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Fort Christiansvaern has served as a focal point of the island that it is on. Construction of the fort started in 1738 and was completed in 1749. In 1952, the fort was restored, and it became a National Historic Site. One of the main reasons the fort was originally built was to provide protection for the island against pirates and rebellious slaves as Danish soldiers stood post. In 1830, a new plan created by the Danish military stationed one infantry company and an artillery attachment to the fort to assist the militia already there and help with emergencies.

  • Front of the fort
  • Back of the fort

Fort Christiansvaern is located on St. Croix in the U.S. Virgin Islands, and is part of a larger National Historic Site in the town of Christiansted. Christiansted was founded by Frederik Moth, with colonization beginning around 1734 and the first streets laid out the following year. The site also includes important structures such as the Danish West India & Guinea Company Warehouse, Steeple Building, Danish Custom House, and Scale House. The fort, however, is the oldest structure on Christiansted. Built on the remains of French Fort St. Jean, which was destroyed by a hurricane, construction began in 1738. However, by 1744, the fort was only half completed.

In 1740, the Company only retained four enslaved Africans, but that number began to grow. African men were often transported into the slave station for exhibition, where they were auctioned off, although the slave station was later separated from the fort. By 1747, the Company had 53 captured men, and 62 by 1751. Work on Fort Christiansvaern was completed during that time, in 1749. Some of the enslaved Africans responsible for the structure include masons Aquilla and Mingo/David, as well as carpenters Abraham, Acra, Andreas, and Jamil, who served as site managers.

The Danish King Christian VI of Denmark-Norway granted the Danish West India and Guinea Company permission to establish all of the forts on the island under the Danish flag. He funded all of them and they were eventually named after him. Fort Christiansvaern was named to mean “Christian’s Defense.” The nobles also made investments that caused them to risk their ships and men. From 1670 to 1755, the Company ruled the colony and was named under the Danish flag that is on the fort.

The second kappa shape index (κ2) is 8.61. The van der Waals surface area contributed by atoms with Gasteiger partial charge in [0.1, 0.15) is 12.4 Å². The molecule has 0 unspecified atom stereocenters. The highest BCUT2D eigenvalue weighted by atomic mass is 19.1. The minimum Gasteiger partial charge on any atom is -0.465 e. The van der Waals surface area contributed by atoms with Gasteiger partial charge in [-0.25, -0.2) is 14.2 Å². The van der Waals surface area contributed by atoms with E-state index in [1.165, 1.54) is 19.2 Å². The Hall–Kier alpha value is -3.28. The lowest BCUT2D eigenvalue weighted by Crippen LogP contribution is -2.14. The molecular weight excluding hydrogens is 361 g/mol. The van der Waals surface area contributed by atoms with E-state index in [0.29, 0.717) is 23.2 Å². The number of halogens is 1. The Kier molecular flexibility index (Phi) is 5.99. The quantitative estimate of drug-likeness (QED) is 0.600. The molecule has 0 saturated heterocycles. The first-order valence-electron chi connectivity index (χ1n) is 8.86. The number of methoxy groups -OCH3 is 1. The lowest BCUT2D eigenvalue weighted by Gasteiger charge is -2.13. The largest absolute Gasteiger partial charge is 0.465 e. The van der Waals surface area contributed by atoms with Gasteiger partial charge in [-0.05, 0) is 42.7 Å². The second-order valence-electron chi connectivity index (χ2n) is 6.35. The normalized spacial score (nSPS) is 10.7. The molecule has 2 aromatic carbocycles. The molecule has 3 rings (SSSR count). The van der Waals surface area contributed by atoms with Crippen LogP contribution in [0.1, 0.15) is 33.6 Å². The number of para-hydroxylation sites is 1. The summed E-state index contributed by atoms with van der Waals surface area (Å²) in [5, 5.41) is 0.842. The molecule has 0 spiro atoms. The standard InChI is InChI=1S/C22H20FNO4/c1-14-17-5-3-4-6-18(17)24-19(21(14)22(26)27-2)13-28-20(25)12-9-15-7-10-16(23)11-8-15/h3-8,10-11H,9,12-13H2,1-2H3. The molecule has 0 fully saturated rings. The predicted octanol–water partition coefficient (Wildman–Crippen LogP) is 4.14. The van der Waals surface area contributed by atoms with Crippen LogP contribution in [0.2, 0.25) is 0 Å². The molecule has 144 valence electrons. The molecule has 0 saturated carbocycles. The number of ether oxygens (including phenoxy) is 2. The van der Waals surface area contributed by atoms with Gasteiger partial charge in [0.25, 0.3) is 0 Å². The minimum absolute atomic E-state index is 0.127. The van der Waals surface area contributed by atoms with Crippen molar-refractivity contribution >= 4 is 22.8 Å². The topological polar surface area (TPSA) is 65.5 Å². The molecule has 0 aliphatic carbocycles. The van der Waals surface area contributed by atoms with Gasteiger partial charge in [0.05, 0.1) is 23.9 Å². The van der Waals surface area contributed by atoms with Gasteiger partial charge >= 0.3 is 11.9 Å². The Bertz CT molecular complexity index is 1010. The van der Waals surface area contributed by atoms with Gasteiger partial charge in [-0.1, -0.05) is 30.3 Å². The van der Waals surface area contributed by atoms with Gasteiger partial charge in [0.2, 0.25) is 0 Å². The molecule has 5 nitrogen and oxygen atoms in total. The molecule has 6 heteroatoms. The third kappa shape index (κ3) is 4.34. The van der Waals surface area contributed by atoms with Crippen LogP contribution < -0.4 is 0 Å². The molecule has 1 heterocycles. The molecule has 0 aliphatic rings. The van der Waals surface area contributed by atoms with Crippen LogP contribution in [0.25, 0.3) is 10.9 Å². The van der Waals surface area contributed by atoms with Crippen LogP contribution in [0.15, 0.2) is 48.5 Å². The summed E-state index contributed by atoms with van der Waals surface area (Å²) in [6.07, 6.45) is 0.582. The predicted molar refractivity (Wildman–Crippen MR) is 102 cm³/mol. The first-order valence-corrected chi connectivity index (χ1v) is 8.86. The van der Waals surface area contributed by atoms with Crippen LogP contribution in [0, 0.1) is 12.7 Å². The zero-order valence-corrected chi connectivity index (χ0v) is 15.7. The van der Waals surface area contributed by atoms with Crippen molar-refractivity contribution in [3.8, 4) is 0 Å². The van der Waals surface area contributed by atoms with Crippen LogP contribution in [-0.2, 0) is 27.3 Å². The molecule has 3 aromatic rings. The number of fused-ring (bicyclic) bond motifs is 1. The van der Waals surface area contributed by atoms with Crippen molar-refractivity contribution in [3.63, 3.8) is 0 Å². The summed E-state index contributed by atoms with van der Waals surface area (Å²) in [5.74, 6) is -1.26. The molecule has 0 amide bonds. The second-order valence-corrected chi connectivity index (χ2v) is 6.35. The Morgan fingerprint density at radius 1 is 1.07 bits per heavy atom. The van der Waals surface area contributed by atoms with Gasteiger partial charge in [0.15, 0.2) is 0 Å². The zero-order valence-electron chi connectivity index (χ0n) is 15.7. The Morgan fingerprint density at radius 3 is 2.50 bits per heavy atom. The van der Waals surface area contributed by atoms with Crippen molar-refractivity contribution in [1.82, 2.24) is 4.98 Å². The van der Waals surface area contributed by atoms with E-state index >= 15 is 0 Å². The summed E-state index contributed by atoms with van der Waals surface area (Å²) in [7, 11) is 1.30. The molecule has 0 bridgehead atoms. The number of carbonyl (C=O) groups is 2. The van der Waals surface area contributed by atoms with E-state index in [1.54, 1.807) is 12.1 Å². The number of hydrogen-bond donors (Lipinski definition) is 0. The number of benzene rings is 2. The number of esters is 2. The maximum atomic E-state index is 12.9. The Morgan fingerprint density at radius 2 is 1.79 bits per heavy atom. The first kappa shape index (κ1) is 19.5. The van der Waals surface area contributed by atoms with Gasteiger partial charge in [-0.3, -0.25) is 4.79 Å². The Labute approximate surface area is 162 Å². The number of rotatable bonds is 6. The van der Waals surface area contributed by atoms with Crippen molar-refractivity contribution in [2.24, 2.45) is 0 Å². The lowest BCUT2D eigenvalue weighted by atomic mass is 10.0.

The main purpose of Fort Christiansvaern was to protect the colony from pirates, slave revolts, and hurricanes, as well as being a location to quarter Danish troops. It is a brick structure that is painted yellow and is surrounded by a central courtyard. The pale yellow was an example of the Danish colonial style at the time of the fort's construction. North of the fort, a pilot station was constructed on Protestants’ Quay, where cannons provided as protection against attacks were donated by the king. The fort also enforced the tax payments on the import of goods. The last major additions were made from 1835-1841, when a stable yard was added to the east side and a walled prison to the west.

The African Americans who were enslaved also left their mark on this fort. The slaves who were captured were stuck on the island before boarding the slave ships to the West Indies. From 1675 to 1715, the Brandenburg African Company had the right to operate the slave trade from the island because the Danish West India and Guinea Company was not financially stable. The slave station that was in the fort was important to the organization and to the colony.

Fort Christiansvaern was recognized as a National Historic Site on March 4, 1952. The fort covered the historical structures with the boundaries that were involved with the Danish. The fort and surrounding grounds were one of 3 Virgin Island venues for the ceremony that transferred the Danish West Indies to the U.S. on March 31, 1917, creating U.S. Virgin Islands. It now operates as a tourist attraction as a park and slave museum commemorating the history of the island.

  1. “Fort Christiansvaern (U.S. National Park Service).” National Parks Service. U.S. Department of the Interior. Accessed April 22, 2020.
  2. Fort Christiansvaern. Accessed April 22, 2020.
  3. “The Forts in the Former Danish Westindies.” The Westindian Heritage. Accessed April 22, 2020.
  4. “Forts on St. Croix.” The Westindian Heritage. Accessed April 22, 2020.
  5. “Fort Christiansvaern Historical Marker.” Historical Marker, June 16, 2016.
  6. “History & Culture.” National Parks Service. U.S. Department of the Interior. Accessed April 22, 2020.
  7. Foundation Document Overview Christiansted National Historic Site U.S. Virgin Islands, National Park Service. Accessed September 7th 2020.
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